Contested seat brings electoral law to forefront


By Bridgett Hernandez

The general election took place a month ago, but it’s still unclear who will fill the third Allen County Council at-large seat.

Councilman Roy Buskirk was re-elected to his post Nov. 8, but due to his death Nov. 4, the local parties are in disagreement as to who should fill his shoes, resulting in a lawsuit to contest the election.

Voters had six candidates to choose from to fill three at-large county council seats. The Republicans and Democrats each had three candidates on the ballot, but the three Republican candidates received the most votes Nov. 8.

The day before the election, the Election Board met to discuss how the passing of incumbent candidate Buskirk would affect the election and counting of votes. According to the board’s minutes, the board received advice from Laura Maser, board legal counsel, who advised that because of the timing of death, the code does not require the board to remove the candidate’s name from the ballot or replace the candidate’s name with “deceased” or the name of a successor candidate. She further said that it was her understanding that if Buskirk won the election, they would certify the vote totals for the candidate as if he were not deceased and a replacement would be selected by caucus.

The late Buskirk came in third with 19.38 percent of the votes, and the Election Board approved those votes Nov. 21 in a 2-1 vote.

The Allen County Republican Party met Nov. 30, electing Justin Busch to fill Buskirk’s unexpired term.

Another caucus is planned to be held Dec. 8 to select an individual to fill the four-year county council at-large seat which begins in 2017.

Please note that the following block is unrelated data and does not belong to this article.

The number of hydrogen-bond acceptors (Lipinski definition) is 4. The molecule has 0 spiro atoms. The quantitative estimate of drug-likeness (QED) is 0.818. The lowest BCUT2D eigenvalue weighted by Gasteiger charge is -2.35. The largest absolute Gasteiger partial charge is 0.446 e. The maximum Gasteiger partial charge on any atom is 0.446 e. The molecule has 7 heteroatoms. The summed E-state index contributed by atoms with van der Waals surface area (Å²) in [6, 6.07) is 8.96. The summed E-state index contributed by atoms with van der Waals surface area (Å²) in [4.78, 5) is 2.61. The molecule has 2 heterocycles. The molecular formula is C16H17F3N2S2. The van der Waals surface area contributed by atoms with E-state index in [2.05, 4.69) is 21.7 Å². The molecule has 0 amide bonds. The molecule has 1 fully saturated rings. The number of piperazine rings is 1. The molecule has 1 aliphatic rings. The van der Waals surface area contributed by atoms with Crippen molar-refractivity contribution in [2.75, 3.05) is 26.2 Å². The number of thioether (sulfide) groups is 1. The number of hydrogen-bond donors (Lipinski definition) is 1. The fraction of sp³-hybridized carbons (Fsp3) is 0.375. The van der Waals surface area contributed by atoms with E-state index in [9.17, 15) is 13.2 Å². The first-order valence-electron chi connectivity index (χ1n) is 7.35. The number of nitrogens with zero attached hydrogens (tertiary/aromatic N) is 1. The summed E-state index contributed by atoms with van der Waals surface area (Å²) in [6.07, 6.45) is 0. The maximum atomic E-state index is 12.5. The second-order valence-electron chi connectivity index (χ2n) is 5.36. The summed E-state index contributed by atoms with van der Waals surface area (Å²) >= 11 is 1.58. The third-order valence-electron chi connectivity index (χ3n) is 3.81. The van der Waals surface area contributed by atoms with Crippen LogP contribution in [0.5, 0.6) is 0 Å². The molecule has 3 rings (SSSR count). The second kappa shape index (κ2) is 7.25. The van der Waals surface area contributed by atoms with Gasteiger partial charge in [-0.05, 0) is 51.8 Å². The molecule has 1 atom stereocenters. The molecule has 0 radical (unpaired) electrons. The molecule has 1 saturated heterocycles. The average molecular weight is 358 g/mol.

“That is what the state law provides,” Party Chairman Steve Shine said. “The next person in line is not the winner. The winner is certified by the Allen County Election Board. On [Nov. 21], they certified one winner. If the person cannot serve, they are replaced with a candidate selected by the caucus of the winning party’s precinct men and women.”

Contested results

Democrat Palermo Galindo, who finished fourth in the race with 12.25 percent of the votes, disagreed. In his petition contesting the election, he alleges that Buskirk was ineligible to be a candidate by reason of the fact he died prior to the election and therefore ceased to be a candidate. He contends that Shine did not follow the procedure set forth in Indiana Code 3-13-2-5, which contains provisions for the filling of vacancies.

Shine asserts that 30,000 voters had cast their ballots by the time Buskirk passed away, so he was not in a position to replace him.

“There’s no specific Indiana case that deals with this, but there are Indiana cases that say that the election process is under way when early voting begins,” he said. “Once early voting begins, you can’t change names on the ballot.”

Timothy Pape, member of the Election Board appointed by the chairman of Allen County Democratic Party, voted against certifying votes for the late Buskirk. He said when a candidate dies so close to an election, it is called a “late vacancy,” at which time the candidate’s party’s chairman is allowed to fill the vacancy. He said that since Shine didn’t elect to fill the vacancy, Buskirk was not a valid candidate.

“If you die close enough to the election – too late to take some of those more involved procedures – they call it a late vacancy. It’s all under the election code. It’s there in black-and-white,” Pape said.

However, not everybody sees it that way. Two election experts at Indiana universities declined to comment as to their thoughts on how the state’s election code applies to this situation and were unable to immediately recall similar cases in the past.

Galindo requested that the courts order the prior certification by the Election Board of the election of Buskirk be rescinded; issue an order requiring the Election Board to issue a new certificate of election certifying Galindo as the third person elected to the position; and enter an order declaring Galindo as the person elected to the seat.

The Allen County Election Board, Robert Armstrong, Roy Buskirk, Eric Tippmann, Morrison Agen and David Roach are listed as defendants. The Allen County Republican Party also filed a request that the court allow the party to intervene in the lawsuit.

“The Republican Party has an interest in the outcome of the lawsuit but was not named as a defendant,” Shine said.